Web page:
On December 3, Mark Harlacker, the regional landfill operations manager for Moretown Landfill, Inc. (MLI), wrote to Moretown Development Review Board (DRB) chair John Riley asking that the landfill’s ongoing expansion hearings be put on hold until February.

MLI requests this continuance so that it may focus all its immediate efforts and attention on its operations at the existing site,” Harlacker wrote. “MLI anticipates that it will be prepared to continue to advance the proposed cell four project before the DRB on February 1, 2013.”

So far, the DRB has held six public hearings as it considers the landfill’s application for a conditional use permit to construct a fourth trash cell at its Route 2 location, and two more hearings are scheduled for this month.

The proposed expansion—a fourth trash cell that would be as large as the existing three cells combined—would extend the landfill’s life by 15 to 18 years. Without the 40-acre addition, the landfill will reach capacity and be forced to close this February.

In the meantime, Moretown Landfill has applied for a state permit to re-open the previously capped Cell 2 so that it can continue accepting trash. Within the past couple of days, however, it has come to the public’s attention that the landfill is facing a problem more pressing than its limited capacity.

On Tuesday, November 20, the Vermont Agency for Natural Resources (ANR) issued a Notice of Alleged Violation to Moretown Landfill, citing the facility for 12 environmental violations, including failure to control off-site odors.

According to ANR secretary Deb Markowitz, if the landfill owners can present a convincing plan for fixing the problem by Monday, December 10, the agency might be able to re-issue their permit. If not, the facility could be forced to close even sooner than February.

While Harlacker and other Moretown Landfill executives are working to redraft a plan that better demonstrates their compliance with state standards, the facility has already begun reducing its trash intake in hopes that it can remain open.

In a letter Moretown Landfill general manager Tom Badowski wrote to the Moretown Select Board last month, the landfill planned to start reducing its trash intake by 80 percent starting December 1, in order for the landfill to remain open about seven months past the projected February closing date.

If the landfill closes—in a week from now or several months from now—Moretown will lose out on the over $500,000 it receives annually from a host-town agreement it maintains with the facility. From that money, the town was able to reduce the municipal tax rate by 14 cents per dollar in the past year, and over the past 12 years the town has generated a savings reserve fund containing $858,293 as well as a capital reserve fund containing $178,218.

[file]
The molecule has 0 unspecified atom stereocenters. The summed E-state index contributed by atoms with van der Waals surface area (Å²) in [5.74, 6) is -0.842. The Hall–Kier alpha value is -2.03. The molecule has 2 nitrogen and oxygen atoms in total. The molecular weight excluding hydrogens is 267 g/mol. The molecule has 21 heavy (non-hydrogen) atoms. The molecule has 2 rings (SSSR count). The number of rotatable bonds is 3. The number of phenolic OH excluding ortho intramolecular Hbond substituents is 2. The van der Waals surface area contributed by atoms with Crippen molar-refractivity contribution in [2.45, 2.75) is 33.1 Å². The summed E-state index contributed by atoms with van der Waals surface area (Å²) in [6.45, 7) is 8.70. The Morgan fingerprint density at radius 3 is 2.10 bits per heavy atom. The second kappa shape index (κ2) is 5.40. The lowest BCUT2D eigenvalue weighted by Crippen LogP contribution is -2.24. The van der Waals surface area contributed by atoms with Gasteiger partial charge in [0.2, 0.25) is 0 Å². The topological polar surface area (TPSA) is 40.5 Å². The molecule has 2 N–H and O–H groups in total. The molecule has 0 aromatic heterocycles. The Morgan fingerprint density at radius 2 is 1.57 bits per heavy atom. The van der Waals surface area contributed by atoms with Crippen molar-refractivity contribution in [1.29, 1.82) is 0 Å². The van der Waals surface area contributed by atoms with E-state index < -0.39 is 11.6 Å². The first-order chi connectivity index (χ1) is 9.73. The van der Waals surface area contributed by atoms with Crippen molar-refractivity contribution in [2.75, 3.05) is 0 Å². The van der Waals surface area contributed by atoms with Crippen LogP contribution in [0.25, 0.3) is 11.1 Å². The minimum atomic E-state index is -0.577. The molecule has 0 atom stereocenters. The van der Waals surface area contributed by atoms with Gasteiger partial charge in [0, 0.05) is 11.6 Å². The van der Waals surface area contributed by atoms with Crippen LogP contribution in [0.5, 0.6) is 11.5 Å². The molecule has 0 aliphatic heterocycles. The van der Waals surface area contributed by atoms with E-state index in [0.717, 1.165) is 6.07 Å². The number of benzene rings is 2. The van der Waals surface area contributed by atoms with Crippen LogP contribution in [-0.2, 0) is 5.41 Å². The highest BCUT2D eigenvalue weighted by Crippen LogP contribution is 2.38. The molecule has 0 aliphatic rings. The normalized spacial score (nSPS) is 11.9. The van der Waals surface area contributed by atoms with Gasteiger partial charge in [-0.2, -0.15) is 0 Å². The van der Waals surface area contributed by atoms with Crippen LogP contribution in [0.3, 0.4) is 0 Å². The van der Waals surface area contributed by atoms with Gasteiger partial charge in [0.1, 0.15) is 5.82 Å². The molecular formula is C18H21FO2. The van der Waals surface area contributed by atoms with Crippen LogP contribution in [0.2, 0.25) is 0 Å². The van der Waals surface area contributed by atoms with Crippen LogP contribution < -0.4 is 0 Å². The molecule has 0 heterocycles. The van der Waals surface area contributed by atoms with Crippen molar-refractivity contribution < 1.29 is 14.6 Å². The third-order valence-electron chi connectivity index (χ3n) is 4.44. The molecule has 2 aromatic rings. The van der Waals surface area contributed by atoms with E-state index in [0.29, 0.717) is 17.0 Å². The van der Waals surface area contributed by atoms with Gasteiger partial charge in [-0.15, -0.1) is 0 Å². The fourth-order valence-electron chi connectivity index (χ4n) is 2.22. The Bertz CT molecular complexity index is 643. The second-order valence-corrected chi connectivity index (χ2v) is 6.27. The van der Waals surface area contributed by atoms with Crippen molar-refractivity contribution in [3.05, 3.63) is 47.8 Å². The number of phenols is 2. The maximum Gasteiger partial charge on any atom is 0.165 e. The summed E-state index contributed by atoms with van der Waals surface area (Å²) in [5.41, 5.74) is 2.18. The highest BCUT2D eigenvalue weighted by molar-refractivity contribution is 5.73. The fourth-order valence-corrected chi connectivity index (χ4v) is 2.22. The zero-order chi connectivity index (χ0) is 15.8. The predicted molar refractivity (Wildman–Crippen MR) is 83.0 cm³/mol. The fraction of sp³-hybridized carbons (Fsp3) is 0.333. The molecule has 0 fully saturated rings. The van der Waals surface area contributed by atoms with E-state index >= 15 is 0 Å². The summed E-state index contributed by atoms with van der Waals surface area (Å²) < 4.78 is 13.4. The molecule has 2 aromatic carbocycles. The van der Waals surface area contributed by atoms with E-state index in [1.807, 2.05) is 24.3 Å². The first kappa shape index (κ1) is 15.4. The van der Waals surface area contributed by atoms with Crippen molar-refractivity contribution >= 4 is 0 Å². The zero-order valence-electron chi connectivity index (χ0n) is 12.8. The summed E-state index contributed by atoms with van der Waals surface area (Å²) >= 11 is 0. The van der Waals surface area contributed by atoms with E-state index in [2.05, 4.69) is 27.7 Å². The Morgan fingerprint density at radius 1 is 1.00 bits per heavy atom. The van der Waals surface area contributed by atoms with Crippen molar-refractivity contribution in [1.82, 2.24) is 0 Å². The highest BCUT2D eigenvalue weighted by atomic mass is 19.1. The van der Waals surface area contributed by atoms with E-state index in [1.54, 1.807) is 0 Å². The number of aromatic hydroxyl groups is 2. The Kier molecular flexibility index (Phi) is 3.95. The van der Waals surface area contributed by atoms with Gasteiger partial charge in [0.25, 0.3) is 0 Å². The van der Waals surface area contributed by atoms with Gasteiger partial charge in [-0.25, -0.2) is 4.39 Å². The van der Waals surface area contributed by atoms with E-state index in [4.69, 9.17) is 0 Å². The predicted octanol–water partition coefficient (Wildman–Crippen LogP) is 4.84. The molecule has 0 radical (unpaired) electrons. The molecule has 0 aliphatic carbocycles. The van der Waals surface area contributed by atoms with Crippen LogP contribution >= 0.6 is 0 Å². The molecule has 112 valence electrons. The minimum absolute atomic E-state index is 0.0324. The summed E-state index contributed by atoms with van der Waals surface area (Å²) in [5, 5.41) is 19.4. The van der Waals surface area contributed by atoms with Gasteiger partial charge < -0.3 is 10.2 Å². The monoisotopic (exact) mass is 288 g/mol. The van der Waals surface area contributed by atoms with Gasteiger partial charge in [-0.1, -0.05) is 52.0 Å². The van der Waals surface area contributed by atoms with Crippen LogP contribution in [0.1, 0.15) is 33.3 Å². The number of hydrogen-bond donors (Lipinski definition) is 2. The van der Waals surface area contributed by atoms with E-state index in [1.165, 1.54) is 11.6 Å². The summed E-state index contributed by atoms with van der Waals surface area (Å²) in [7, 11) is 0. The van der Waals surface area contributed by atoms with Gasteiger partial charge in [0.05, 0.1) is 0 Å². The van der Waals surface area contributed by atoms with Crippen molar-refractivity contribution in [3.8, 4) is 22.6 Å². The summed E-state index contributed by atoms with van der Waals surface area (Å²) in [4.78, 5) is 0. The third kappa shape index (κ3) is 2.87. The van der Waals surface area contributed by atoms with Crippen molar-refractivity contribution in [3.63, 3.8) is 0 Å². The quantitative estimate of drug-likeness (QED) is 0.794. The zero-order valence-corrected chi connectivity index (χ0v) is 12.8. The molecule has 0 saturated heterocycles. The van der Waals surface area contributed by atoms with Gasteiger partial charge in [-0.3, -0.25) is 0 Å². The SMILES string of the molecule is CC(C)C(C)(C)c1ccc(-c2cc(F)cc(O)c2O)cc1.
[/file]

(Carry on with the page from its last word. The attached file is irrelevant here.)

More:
While all of Moretown benefits from the money the town receives from the landfill, a small contingent of residents who live near the facility suffer the consequences of strong sulfurous odors and dust created by constant truck traffic.

The residents, who call their coalition Citizens for Landfill Environmental Accountability and Responsibility (CLEAR), have been regulars at the DRB hearings, speaking up about how prolonging the landfill’s life will negatively affect their own quality of life.

But the trash has to go somewhere. Moretown Landfill is only one of two landfills in the state, and if it closes, their customers will have to pay to ship their waste to farther locations.

James Dumont, a lawyer hired by two CLEAR residents to represent them in the DRB permit proceedings, responded to the landfill’s request for a continuance in the hearings.

In a letter dated Tuesday, December 5, and addressed to the DRB, Dumont argued that if the board grants the continuance, it should be so that the landfill has time to put together all of the documents it needs for the expansion project, not so that it can focus on “other things.”

So far, Badowski has said he will submit updated plans demonstrating changes to the expansion project’s access road and detention pond, but “we reminded you just prior to the receipt of Mr. Harlacker’s letter that we still lack those plans,” Dumont wrote to the DRB.

The DRB has heard—and continues to hear—both sides of the story. In response to Harlacker’s request that the Cell 4 expansion hearings be put on hold so that the landfill can work on securing its state permit to re-open Cell 2, Riley responded that the DRB can only take action as a convened public board. The board will discuss Harlacker’s request at the next hearing, which is scheduled for Thursday, December 6, at 6:30 p.m. at the Moretown Town Hall.